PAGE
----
This post is part of a continuing series of guest posts. Jenni Romaniuk is an Associate Research Professor of Brand Equity, Ehrenberg-Bass Institute, University of South Australia.
This post is a summary of an Ehrenberg-Bass Institute corporate member report written in conjunction with Nicole Hartnett, Research Associate at the Ehrenberg-Bass Institute.
Distinctive assets are non brand-name elements that are able to evoke the brand in the memory of consumers. Some of the most famous examples include the Nike ‘swoosh’, the Aflac duck and Mastercard’s priceless advertising. All of these elements are able to represent their brand name without needing any other prompting.
Many creative elements have the potential to become distinctive assets including: logos, slogans, colors, shapes, typefaces or fonts, characters, celebrities, jingles and/or music, sounds, advertising style, tastes, textures and scents.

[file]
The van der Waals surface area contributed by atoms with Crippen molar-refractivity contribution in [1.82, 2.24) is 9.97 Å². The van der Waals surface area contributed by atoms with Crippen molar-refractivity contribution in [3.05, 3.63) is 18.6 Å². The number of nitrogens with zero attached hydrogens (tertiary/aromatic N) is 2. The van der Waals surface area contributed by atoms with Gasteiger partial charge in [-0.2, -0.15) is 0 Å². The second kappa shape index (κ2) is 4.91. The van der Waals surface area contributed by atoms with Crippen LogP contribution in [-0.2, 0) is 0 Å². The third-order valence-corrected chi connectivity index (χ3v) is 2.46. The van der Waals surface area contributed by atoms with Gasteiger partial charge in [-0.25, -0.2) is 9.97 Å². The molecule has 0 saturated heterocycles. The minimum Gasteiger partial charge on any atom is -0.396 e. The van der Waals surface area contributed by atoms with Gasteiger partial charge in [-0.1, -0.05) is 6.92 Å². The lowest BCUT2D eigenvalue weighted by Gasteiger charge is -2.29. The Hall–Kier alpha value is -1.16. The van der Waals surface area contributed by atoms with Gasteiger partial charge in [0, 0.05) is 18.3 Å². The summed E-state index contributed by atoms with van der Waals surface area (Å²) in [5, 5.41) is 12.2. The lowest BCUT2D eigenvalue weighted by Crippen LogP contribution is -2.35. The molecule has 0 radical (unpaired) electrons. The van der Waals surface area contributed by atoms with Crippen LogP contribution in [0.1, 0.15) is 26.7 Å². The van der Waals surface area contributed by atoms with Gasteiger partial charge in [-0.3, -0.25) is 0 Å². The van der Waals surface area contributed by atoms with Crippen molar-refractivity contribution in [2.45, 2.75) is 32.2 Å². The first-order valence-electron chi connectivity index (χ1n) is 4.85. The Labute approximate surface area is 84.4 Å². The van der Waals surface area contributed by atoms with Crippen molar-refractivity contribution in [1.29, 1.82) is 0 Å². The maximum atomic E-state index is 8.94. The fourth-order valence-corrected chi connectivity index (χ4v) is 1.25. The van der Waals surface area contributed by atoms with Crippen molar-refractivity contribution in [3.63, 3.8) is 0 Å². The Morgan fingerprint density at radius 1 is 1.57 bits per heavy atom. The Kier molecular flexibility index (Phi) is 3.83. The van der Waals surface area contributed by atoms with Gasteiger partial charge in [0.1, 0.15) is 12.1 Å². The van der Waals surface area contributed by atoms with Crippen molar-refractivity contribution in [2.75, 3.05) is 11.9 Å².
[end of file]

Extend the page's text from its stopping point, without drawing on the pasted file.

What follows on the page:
However merely using one of the elements described above as part of your brand identity does not necessarily mean it is an ‘asset’ for your brand. For an element to be an asset, it needs to meet two criteria:
Uniqueness – To what degree is your brand only linked to the element? When consumers link multiple brands to an element, brand confusion ensues. Ideally, marketers want to develop brand assets that are unique in their category.
Prevalence – How many consumers link your brand to the distinctive element? The more consumers that are able to identify your brand based on the asset, the stronger and more valuable the distinctive asset becomes.
Simply put, distinctive assets are more creative alternatives to directly showing a brand name, and they help create a larger brand footprint when elements are used in conjunction with the brand. Marketers can use non-word elements such as color, visual images, and sound to provide a multi-layered process for entry into consumer memory. On the consumer end, brand assets simplify brand identification outside of the advertising context, for example on-shelf or as a retail outlet.
How does an element become a distinctive asset?